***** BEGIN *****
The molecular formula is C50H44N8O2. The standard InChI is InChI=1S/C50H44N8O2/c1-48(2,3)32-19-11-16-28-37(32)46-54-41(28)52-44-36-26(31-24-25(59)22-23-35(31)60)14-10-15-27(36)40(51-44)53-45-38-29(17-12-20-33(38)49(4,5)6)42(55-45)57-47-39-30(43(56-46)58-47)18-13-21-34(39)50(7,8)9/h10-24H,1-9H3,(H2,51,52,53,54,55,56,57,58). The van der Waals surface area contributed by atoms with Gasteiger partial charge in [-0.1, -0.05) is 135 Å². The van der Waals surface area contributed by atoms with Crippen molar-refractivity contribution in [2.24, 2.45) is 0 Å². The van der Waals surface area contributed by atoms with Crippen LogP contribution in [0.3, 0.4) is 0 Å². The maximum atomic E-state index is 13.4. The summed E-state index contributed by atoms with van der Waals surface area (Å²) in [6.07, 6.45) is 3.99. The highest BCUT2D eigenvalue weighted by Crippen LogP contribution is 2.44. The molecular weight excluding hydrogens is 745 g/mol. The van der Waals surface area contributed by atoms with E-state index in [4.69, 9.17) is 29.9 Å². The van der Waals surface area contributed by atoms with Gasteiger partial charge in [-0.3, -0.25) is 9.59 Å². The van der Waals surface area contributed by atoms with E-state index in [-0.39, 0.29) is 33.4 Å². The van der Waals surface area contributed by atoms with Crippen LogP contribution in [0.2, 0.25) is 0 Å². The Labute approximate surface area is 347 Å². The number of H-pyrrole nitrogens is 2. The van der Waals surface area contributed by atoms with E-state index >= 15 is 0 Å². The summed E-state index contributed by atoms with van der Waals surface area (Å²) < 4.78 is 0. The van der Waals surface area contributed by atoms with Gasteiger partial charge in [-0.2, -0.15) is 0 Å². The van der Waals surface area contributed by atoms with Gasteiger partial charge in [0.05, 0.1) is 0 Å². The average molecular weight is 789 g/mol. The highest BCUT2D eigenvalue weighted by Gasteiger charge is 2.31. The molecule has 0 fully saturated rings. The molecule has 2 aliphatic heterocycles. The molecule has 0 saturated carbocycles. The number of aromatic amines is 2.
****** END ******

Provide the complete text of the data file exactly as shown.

The molecular formula is C50H44N8O2. The standard InChI is InChI=1S/C50H44N8O2/c1-48(2,3)32-19-11-16-28-37(32)46-54-41(28)52-44-36-26(31-24-25(59)22-23-35(31)60)14-10-15-27(36)40(51-44)53-45-38-29(17-12-20-33(38)49(4,5)6)42(55-45)57-47-39-30(43(56-46)58-47)18-13-21-34(39)50(7,8)9/h10-24H,1-9H3,(H2,51,52,53,54,55,56,57,58). The van der Waals surface area contributed by atoms with Gasteiger partial charge in [-0.1, -0.05) is 135 Å². The van der Waals surface area contributed by atoms with Crippen molar-refractivity contribution in [2.24, 2.45) is 0 Å². The van der Waals surface area contributed by atoms with Crippen LogP contribution in [0.3, 0.4) is 0 Å². The maximum atomic E-state index is 13.4. The summed E-state index contributed by atoms with van der Waals surface area (Å²) in [6.07, 6.45) is 3.99. The highest BCUT2D eigenvalue weighted by Crippen LogP contribution is 2.44. The molecular weight excluding hydrogens is 745 g/mol. The van der Waals surface area contributed by atoms with E-state index in [4.69, 9.17) is 29.9 Å². The van der Waals surface area contributed by atoms with Gasteiger partial charge in [-0.3, -0.25) is 9.59 Å². The van der Waals surface area contributed by atoms with E-state index in [-0.39, 0.29) is 33.4 Å². The van der Waals surface area contributed by atoms with Crippen LogP contribution in [0.2, 0.25) is 0 Å². The Labute approximate surface area is 347 Å². The number of H-pyrrole nitrogens is 2. The van der Waals surface area contributed by atoms with E-state index >= 15 is 0 Å². The summed E-state index contributed by atoms with van der Waals surface area (Å²) < 4.78 is 0. The van der Waals surface area contributed by atoms with Gasteiger partial charge in [-0.2, -0.15) is 0 Å². The van der Waals surface area contributed by atoms with Gasteiger partial charge in [0.05, 0.1) is 0 Å². The average molecular weight is 789 g/mol. The highest BCUT2D eigenvalue weighted by Gasteiger charge is 2.31. The molecule has 0 fully saturated rings. The molecule has 2 aliphatic heterocycles. The molecule has 0 saturated carbocycles. The number of aromatic amines is 2.